Writer: Brian Ruckley
Artists: Anna Malkova, Angel Hernandez, and Sara Pitre-Durocher
The fifth issue of Transformers opens with Megatron giving a speech to the masses of Cybertron. He outlines the goals of the Ascenticon revolutionary movement. By extension, he also defines the status quo Orion Pax (the bot who becomes Optimus Prime) and his allies are trying to maintain. It’s an effective, powerful scene and the book really shouldn’t have sat on it for five issues. Transformers has almost seemed to be putting off properly defining its central conflict. So it’s unfortunate that it took this long to get such a concise, character-defining scene. Thankfully Transformers #5 as a whole has a similar approach, though once again it’s establishing story beats five issues later than it should.
Brian Ruckley penned Transformers relaunch hasn’t used its slow start to great effect. Its attempts to be thoughtful and meaningful it just comes off as hesitant and dull. Even now, with the main plot finally starting to pick up steam, the book feels almost scared of being too direct with its own story. There’s a difference between building a strong mystery and being needlessly obscure. This book is finally starting to move out of the former and into the latter.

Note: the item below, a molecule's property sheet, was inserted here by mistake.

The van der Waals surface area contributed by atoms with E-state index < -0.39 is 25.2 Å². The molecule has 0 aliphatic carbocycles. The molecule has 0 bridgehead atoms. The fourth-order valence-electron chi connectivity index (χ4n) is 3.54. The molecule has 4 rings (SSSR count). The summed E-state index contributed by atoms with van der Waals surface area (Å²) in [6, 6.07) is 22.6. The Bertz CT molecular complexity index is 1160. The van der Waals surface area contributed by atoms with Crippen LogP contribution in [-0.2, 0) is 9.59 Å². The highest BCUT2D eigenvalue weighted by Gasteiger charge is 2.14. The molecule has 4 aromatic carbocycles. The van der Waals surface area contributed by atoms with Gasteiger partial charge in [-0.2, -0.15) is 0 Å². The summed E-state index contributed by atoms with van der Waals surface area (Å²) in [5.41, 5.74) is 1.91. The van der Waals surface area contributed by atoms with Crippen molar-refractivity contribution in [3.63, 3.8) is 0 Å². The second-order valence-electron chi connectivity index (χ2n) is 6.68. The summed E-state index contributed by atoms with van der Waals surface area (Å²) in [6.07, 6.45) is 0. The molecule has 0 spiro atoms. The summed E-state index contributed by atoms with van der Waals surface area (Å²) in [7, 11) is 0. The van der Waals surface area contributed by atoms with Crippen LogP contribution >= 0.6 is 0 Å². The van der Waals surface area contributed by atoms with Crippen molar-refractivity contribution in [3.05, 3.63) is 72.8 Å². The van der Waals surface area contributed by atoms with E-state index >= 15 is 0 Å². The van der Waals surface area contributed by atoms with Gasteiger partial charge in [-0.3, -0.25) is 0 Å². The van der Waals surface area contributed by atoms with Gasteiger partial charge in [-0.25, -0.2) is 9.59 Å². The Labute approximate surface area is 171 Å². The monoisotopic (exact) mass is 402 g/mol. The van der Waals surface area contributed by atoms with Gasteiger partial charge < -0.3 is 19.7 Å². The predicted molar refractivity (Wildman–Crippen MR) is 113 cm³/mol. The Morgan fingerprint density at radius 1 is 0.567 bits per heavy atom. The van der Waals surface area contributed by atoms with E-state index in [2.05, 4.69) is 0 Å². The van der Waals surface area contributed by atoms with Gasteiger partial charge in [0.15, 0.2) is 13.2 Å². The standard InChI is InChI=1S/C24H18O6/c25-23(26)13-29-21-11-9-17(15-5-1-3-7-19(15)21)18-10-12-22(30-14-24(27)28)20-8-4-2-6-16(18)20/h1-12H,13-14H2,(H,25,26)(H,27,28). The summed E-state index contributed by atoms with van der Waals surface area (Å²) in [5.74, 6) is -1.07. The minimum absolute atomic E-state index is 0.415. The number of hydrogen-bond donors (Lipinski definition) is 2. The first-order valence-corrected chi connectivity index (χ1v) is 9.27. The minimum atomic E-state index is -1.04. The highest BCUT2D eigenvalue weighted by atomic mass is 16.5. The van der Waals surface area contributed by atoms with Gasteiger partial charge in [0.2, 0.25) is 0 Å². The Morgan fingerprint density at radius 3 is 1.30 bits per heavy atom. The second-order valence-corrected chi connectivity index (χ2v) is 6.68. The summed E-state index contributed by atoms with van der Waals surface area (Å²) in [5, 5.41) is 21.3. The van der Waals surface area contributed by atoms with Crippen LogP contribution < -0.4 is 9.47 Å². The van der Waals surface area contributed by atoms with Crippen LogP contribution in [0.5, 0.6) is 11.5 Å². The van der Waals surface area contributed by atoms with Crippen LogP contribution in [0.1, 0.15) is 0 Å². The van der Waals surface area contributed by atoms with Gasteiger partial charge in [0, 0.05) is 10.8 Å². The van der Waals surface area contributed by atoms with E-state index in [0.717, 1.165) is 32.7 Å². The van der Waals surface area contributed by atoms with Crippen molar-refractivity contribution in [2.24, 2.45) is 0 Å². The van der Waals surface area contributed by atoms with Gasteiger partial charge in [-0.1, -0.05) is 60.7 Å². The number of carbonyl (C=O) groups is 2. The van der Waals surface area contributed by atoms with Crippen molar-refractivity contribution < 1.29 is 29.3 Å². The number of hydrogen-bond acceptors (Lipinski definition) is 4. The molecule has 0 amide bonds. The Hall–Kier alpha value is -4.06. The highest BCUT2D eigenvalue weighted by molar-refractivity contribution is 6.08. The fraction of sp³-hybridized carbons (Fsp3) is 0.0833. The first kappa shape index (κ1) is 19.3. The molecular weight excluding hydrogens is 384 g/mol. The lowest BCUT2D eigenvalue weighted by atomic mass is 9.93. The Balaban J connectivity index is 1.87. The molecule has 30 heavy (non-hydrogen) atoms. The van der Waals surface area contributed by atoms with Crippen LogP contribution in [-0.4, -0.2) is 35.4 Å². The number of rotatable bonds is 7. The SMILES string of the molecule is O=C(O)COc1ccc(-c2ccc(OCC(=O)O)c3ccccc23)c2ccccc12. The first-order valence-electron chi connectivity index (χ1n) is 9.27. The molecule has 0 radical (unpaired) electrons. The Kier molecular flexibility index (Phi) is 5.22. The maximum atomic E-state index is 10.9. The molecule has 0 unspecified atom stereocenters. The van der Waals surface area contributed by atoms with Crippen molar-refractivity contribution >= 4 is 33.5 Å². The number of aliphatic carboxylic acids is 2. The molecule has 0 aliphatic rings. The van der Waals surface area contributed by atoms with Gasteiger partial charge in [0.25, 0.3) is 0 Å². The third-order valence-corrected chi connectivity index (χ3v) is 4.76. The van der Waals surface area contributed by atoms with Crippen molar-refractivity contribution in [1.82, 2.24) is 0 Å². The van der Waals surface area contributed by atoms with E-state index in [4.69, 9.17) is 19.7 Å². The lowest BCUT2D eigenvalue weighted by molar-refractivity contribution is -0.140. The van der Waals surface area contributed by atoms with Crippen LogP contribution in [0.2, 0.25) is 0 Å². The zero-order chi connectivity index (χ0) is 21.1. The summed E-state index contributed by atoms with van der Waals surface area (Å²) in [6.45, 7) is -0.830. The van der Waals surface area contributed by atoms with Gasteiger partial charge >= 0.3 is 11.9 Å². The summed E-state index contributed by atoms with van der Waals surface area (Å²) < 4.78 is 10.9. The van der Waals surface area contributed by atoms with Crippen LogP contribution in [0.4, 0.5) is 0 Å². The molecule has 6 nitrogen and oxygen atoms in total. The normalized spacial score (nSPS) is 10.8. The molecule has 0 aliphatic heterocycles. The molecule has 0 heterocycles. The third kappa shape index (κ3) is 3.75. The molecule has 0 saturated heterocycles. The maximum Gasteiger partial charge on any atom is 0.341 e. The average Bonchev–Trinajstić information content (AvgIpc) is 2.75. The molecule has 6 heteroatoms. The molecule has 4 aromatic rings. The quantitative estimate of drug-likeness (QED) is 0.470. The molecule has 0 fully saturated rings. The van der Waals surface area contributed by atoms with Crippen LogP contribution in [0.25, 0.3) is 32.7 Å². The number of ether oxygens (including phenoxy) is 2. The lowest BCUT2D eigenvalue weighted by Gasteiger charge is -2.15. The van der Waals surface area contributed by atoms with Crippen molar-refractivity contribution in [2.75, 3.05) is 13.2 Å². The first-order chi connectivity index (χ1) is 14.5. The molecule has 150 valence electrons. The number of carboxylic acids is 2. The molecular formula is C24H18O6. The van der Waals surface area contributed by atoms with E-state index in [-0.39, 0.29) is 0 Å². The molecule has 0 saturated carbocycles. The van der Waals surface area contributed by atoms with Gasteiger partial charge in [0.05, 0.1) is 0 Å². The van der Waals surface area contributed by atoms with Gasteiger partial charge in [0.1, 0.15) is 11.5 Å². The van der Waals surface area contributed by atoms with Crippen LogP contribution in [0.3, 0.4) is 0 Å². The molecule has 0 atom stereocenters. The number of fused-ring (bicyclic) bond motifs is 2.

Transformers #5 also gets around to doing some proper world building. The distinctly organic figures stalking the streets of Cybertron in previous issues get an explanation. In this new series, Cybertron is a beacon of peace in a tumultuous corner of the galaxy. It’s an interesting change from previous renditions, as usually Cybertron is best known for getting embroiled in wars that lasted millions of years. But at this point, the organic Cybertronians are little more than a plot device or even set dressing. Hopefully, they’ll amount to more than just early casualties of the inevitable civil war that will claim Cybertron.
Angel Hernandez still illustrates the bulk of the issue. While his art is still a relatively poor fit for Transformers, he draws the organic figures in this issue fairly effectively. Hernandez is definitely much better suited to this than the more standard Transformers fare. It’s been a long time since anything was done with Beast Wars but I’d think he’s a good fit for a book drawing from that era.
Sara Pitre-Durocher returns to illustrate Bumblebee’s mysterious meeting with Soundwave, the Ascenticon’s recruiter. I can’t say I’m the biggest fan of her art but it carries a dynamism that’s lacking from the other artists’ contributions. She definitely has a good grasp of how to convey the bots artificial nature without making them lifeless. Anna Malkova draws the first three pages. Her art handles Megatron’s speech decently but it carries a sort of goofy air that, while fun, doesn’t work with the tone Ruckley’s writing carries. Even then, this is easily the best issue of the series so far. Hopefully, this marks a turning point for Transformers.
Transformers (2019-) #5
Transformers #5 is finally picking up, both in terms of art and story.